While baseball Commissioner Rob Manfred pushes the game toward ruin with pitch clocks, limited bullpen moves and wheelhouse strike zones, I’d like to take you back to an October 2011 evening in Philadephia’s Citizens Bank Park.
That was the night Chris Carpenter proved that a pitchers’ duel can produce all the excitement, tension and drama of a slugfest.
On Saturday, Carpenter was inducted along with Joe Torre, Terry Moore and Sam Breadon into the St. Louis Cardinals Hall of Fame. His 2005 Cy Young Award and franchise-best .683 winning percentage certainly had a hand in his selection.
But it’s his appeal as an attack-dog competitor that made him so compelling, especially during that 2011 postseason.
In the decisive fifth game of the National League Division Series, Carpenter had to go toe-to-toe with with hunting pal and Phillies’ ace Roy Halladay.
Halladay gave up a leadoff triple to Rafael Furcal and an RBI double to Skip Schumaker that put the Cardinals in the lead 1-0. Then the 19-game winner and reigning Cy Young awardee settled into eight shutout innings, allowing just four more hits while striking out seven Cardinals.
But that one, first-inning run was all the lead Carpenter needed.
The Phillies went down in order in five innings that day. They sent four to the plate in the eighth inning, but only because of a dropped third strike that would have retired the side.
In the interim, Carpenter gave up just three hits to the Phillies and walked none, pumping his fists in competitive fury with each out along the way. And, remember, he was in Philadelphia, home to some of the most notoriously hostile fans in baseball.
Twelve days later, back home at Busch Stadium, Carpenter gutted out a 3-2 Game 1 win over the Texas Rangers in the World Series. He wasn’t as dominant — he allowed two runs on five hits through six innings — but showed all the same grit.
In the first inning, Rangers shortstop Elvis Andrus chopped a pitch into no-man’s land between first, second and the pitcher’s mound. Albert Pujols made a nice backhanded play, but gave Carpenter too much lead on an off-balanced throw to first base.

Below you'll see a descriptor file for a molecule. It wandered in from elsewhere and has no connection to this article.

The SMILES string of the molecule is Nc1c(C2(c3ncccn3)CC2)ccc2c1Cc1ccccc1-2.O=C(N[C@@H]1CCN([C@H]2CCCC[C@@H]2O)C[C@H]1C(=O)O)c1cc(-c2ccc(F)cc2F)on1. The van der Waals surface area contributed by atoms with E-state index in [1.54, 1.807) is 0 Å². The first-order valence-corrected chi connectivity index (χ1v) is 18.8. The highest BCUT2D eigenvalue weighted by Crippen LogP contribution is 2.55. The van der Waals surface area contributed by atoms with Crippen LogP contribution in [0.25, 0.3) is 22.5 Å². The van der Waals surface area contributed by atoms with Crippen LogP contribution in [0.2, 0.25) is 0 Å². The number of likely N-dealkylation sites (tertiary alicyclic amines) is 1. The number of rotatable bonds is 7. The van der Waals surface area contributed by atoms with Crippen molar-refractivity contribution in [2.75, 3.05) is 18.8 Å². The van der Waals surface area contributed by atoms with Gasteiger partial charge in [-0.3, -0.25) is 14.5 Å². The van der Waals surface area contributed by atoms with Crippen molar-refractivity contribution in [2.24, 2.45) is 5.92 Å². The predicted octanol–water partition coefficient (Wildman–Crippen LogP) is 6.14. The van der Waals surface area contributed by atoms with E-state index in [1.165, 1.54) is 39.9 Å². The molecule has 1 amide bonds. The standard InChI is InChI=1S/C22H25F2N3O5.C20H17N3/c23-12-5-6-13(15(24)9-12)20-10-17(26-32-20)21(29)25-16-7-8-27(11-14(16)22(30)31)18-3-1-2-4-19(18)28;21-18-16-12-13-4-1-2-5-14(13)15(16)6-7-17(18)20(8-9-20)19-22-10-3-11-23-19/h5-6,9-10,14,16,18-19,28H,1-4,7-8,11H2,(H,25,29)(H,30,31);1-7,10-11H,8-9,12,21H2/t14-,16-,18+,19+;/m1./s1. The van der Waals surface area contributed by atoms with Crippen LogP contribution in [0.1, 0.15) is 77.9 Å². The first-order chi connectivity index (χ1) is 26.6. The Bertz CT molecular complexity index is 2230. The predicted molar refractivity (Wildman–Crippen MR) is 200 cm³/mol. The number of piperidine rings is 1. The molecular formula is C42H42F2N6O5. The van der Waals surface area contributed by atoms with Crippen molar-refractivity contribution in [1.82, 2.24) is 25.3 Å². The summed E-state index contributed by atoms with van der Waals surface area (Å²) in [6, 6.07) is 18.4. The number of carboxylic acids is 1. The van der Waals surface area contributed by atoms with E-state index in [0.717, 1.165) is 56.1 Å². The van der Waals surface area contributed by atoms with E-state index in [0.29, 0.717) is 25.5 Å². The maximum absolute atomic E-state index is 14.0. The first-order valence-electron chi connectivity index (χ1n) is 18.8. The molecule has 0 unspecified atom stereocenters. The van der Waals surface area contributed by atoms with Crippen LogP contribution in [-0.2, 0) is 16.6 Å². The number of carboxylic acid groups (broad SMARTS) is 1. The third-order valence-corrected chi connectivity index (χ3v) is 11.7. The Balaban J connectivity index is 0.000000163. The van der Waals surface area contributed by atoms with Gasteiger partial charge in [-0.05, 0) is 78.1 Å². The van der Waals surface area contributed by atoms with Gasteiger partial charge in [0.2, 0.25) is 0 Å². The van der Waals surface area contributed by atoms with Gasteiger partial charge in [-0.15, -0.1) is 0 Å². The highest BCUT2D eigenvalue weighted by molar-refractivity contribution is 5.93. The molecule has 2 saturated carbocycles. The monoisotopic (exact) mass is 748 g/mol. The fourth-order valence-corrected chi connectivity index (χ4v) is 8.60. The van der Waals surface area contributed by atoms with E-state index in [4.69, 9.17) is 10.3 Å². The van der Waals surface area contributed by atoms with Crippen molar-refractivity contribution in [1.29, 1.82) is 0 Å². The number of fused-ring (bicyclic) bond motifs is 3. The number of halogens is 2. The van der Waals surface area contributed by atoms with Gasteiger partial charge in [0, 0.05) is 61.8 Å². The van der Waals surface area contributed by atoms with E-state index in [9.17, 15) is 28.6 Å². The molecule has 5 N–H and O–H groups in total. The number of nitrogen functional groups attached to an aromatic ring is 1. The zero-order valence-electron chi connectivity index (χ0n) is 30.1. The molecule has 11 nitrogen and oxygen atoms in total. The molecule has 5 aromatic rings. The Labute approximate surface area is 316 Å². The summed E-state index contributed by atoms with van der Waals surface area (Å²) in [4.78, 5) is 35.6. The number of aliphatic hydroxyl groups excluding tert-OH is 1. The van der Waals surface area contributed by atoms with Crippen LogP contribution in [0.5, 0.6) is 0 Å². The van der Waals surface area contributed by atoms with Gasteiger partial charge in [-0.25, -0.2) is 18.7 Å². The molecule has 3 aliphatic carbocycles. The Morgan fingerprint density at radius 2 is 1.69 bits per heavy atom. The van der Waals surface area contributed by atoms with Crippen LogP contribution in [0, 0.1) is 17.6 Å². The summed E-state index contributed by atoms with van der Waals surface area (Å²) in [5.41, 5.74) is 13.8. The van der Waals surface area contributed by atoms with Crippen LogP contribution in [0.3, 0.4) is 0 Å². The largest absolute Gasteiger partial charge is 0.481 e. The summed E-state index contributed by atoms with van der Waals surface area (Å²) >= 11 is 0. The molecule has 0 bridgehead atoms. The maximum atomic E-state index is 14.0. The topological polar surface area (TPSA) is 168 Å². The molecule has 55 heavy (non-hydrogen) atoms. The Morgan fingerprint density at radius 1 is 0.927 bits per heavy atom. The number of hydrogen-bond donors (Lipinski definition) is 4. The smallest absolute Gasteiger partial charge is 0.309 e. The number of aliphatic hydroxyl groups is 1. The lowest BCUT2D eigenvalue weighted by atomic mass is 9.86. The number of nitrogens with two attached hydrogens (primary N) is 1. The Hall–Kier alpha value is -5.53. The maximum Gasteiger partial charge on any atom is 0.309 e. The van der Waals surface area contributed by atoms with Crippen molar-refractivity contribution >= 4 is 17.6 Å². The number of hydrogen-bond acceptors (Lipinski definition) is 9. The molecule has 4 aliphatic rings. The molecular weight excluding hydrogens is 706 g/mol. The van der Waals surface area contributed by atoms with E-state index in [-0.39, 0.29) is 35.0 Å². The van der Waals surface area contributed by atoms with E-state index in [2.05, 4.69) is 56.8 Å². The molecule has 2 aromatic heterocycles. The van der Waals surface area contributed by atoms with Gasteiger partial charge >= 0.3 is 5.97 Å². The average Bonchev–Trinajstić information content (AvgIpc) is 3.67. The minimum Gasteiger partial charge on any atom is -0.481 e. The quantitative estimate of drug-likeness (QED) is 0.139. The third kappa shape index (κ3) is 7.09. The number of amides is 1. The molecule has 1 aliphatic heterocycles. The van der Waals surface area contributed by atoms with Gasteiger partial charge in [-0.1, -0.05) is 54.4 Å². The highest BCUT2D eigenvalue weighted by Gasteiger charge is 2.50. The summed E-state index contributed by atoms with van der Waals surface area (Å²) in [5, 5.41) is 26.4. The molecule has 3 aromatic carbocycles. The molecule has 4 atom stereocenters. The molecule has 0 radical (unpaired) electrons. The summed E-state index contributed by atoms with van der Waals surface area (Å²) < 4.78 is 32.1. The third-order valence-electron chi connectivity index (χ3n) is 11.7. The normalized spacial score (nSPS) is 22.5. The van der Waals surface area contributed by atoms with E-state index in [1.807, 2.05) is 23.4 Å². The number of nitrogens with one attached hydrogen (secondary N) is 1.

Carpenter dove for the ball and simultaneously slid head-first into the bag, which he tagged with his glove to get the forceout. His exposed pitching hand was nearly stomped under Andrus’ spikes.
The effort helped set the Cardinals’ tempo for the rest of the series.
We won’t remember these clutch performances like we will David Freese and Game 6, but they rank on the heroic scale with Jim Edmonds’ game-saving catch in the 2004 NLCS, Bob Gibson’s 17 World Series strikeouts and, yes, Ozzie Smith’s “Go Crazy” home run.
Carpenter has more wins than the great Dizzy Dean and the highest winning percentage all-time among Cardinals pitchers with 100 or more decisions. But the true greatness of this ballplayer is better illustrated by this fact: Carpenter is one of only two players to be named the National League’s Comeback Player of the Year twice.
He spent nine seasons in St. Louis, but lost the greater part of three of those with career-threatening injuries. In 2007 and 2008, Tommy John surgery and a labrum repair in his pitching shoulder held him to just 22 innings. But he was back in 2009 with a 17-4 record, the lowest ERA in the league, and a second-place finish in NL Cy Young voting.
Given back those four seasons he missed with injuries, who knows what his career line would have been? The averages say he could have won 224 games.
But this much we know for sure: No player who ever wore a Cardinals jersey competed any harder than Chris Carpenter.
That, in itself, made him a thrill to watch.
A word on Torre
A couple years back, a friend and I got into an argument about Joe Torre’s days as manager of the Cardinals. My friend concluded that Torre’s .498 winning percentage over six seasons proved his tenure in St. Louis was a flop.
Gussie Busch died in 1989 and the brewery went cheap on the ballclub as it prepared it for sale. Manager Whitey Herzog resigned in frustration and Torre was brought in to shepherd a cheaply assembled team into a new era.
Torre did an admirable job, considering the parts he had to work with.
In 1991, nobody had ever heard of Felix Jose, Ray Lankford, Tom Pagnozzi or Bernard Gilkey. Bryn Smith, a 35-year-old castoff from Montreal, was acquired to lead a staff that included Bob Tewksbury, Ken Hill and Omar Olivares.
But Torre led them to 84 wins and a second-place finish in the National League East.
That crew won 85 games in 1992 and, with the free-agent signing of Gregg Jeffries and Todd Zeile’s switch from catcher to third base, Torre’s Cardinals won 87 games in 1993. Those three seasons each produced more wins than the 2006 World Series champions.
Torre, of course, will be best remembered for his success as manager of the New York Yankee, and rightfully so. But I’m glad that the 12 seasons he spent in St. Louis, both as a player and a manager, are appreciated and have been appropriately recognized with his selection to the Cardinals’ red coat club.